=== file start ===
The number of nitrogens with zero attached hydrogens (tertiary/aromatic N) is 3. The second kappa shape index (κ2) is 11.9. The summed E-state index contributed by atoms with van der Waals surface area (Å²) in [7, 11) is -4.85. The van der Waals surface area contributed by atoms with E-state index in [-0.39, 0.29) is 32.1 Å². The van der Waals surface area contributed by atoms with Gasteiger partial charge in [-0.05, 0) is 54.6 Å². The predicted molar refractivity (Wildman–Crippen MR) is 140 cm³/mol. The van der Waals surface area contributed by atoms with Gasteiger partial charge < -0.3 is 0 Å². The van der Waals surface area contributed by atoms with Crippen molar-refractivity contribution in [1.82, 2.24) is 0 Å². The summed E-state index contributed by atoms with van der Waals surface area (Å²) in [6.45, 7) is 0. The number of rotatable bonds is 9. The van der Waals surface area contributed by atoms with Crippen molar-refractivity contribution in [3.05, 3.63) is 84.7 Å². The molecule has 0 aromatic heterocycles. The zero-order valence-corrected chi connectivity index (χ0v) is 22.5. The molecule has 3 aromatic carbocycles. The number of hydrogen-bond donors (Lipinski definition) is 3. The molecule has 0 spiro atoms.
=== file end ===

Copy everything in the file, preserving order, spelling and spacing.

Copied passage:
The number of nitrogens with zero attached hydrogens (tertiary/aromatic N) is 3. The second kappa shape index (κ2) is 11.9. The summed E-state index contributed by atoms with van der Waals surface area (Å²) in [7, 11) is -4.85. The van der Waals surface area contributed by atoms with E-state index in [-0.39, 0.29) is 32.1 Å². The van der Waals surface area contributed by atoms with Gasteiger partial charge in [-0.05, 0) is 54.6 Å². The predicted molar refractivity (Wildman–Crippen MR) is 140 cm³/mol. The van der Waals surface area contributed by atoms with Gasteiger partial charge < -0.3 is 0 Å². The van der Waals surface area contributed by atoms with Crippen molar-refractivity contribution in [1.82, 2.24) is 0 Å². The summed E-state index contributed by atoms with van der Waals surface area (Å²) in [6.45, 7) is 0. The number of rotatable bonds is 9. The van der Waals surface area contributed by atoms with Crippen molar-refractivity contribution in [3.05, 3.63) is 84.7 Å². The molecule has 0 aromatic heterocycles. The zero-order valence-corrected chi connectivity index (χ0v) is 22.5. The molecule has 3 aromatic carbocycles. The number of hydrogen-bond donors (Lipinski definition) is 3. The molecule has 0 spiro atoms.